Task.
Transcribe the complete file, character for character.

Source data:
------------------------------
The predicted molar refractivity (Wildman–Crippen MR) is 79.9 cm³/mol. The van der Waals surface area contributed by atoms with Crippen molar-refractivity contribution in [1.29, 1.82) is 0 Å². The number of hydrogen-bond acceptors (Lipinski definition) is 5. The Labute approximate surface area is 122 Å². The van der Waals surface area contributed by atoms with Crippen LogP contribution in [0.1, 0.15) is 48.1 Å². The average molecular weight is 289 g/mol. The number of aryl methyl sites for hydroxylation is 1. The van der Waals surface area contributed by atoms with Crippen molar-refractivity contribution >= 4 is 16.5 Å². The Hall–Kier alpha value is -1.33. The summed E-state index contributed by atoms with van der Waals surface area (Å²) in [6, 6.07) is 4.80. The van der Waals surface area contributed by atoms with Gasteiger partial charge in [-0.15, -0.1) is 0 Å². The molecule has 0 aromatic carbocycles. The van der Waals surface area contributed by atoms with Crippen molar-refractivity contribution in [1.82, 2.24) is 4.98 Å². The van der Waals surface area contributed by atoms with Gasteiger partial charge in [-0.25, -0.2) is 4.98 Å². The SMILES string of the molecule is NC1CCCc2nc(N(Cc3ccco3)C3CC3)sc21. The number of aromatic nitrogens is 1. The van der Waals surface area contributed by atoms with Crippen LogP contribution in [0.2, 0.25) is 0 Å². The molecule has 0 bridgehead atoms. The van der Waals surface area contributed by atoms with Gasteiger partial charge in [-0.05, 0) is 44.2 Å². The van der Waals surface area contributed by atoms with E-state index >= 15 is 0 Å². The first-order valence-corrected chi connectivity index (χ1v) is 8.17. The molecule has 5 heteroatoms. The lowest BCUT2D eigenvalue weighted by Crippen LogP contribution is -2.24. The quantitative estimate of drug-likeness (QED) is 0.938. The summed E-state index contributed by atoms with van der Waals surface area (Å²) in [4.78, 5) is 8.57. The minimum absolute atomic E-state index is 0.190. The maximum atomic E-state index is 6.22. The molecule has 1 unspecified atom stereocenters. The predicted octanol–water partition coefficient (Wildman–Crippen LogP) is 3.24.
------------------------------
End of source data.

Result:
The predicted molar refractivity (Wildman–Crippen MR) is 79.9 cm³/mol. The van der Waals surface area contributed by atoms with Crippen molar-refractivity contribution in [1.29, 1.82) is 0 Å². The number of hydrogen-bond acceptors (Lipinski definition) is 5. The Labute approximate surface area is 122 Å². The van der Waals surface area contributed by atoms with Crippen LogP contribution in [0.1, 0.15) is 48.1 Å². The average molecular weight is 289 g/mol. The number of aryl methyl sites for hydroxylation is 1. The van der Waals surface area contributed by atoms with Crippen molar-refractivity contribution >= 4 is 16.5 Å². The Hall–Kier alpha value is -1.33. The summed E-state index contributed by atoms with van der Waals surface area (Å²) in [6, 6.07) is 4.80. The van der Waals surface area contributed by atoms with Gasteiger partial charge in [-0.15, -0.1) is 0 Å². The molecule has 0 aromatic carbocycles. The van der Waals surface area contributed by atoms with Crippen molar-refractivity contribution in [1.82, 2.24) is 4.98 Å². The van der Waals surface area contributed by atoms with Gasteiger partial charge in [-0.25, -0.2) is 4.98 Å². The SMILES string of the molecule is NC1CCCc2nc(N(Cc3ccco3)C3CC3)sc21. The number of aromatic nitrogens is 1. The van der Waals surface area contributed by atoms with Crippen LogP contribution in [0.2, 0.25) is 0 Å². The molecule has 0 bridgehead atoms. The van der Waals surface area contributed by atoms with Gasteiger partial charge in [-0.05, 0) is 44.2 Å². The van der Waals surface area contributed by atoms with E-state index >= 15 is 0 Å². The first-order valence-corrected chi connectivity index (χ1v) is 8.17. The molecule has 5 heteroatoms. The lowest BCUT2D eigenvalue weighted by Crippen LogP contribution is -2.24. The quantitative estimate of drug-likeness (QED) is 0.938. The summed E-state index contributed by atoms with van der Waals surface area (Å²) in [4.78, 5) is 8.57. The minimum absolute atomic E-state index is 0.190. The maximum atomic E-state index is 6.22. The molecule has 1 unspecified atom stereocenters. The predicted octanol–water partition coefficient (Wildman–Crippen LogP) is 3.24.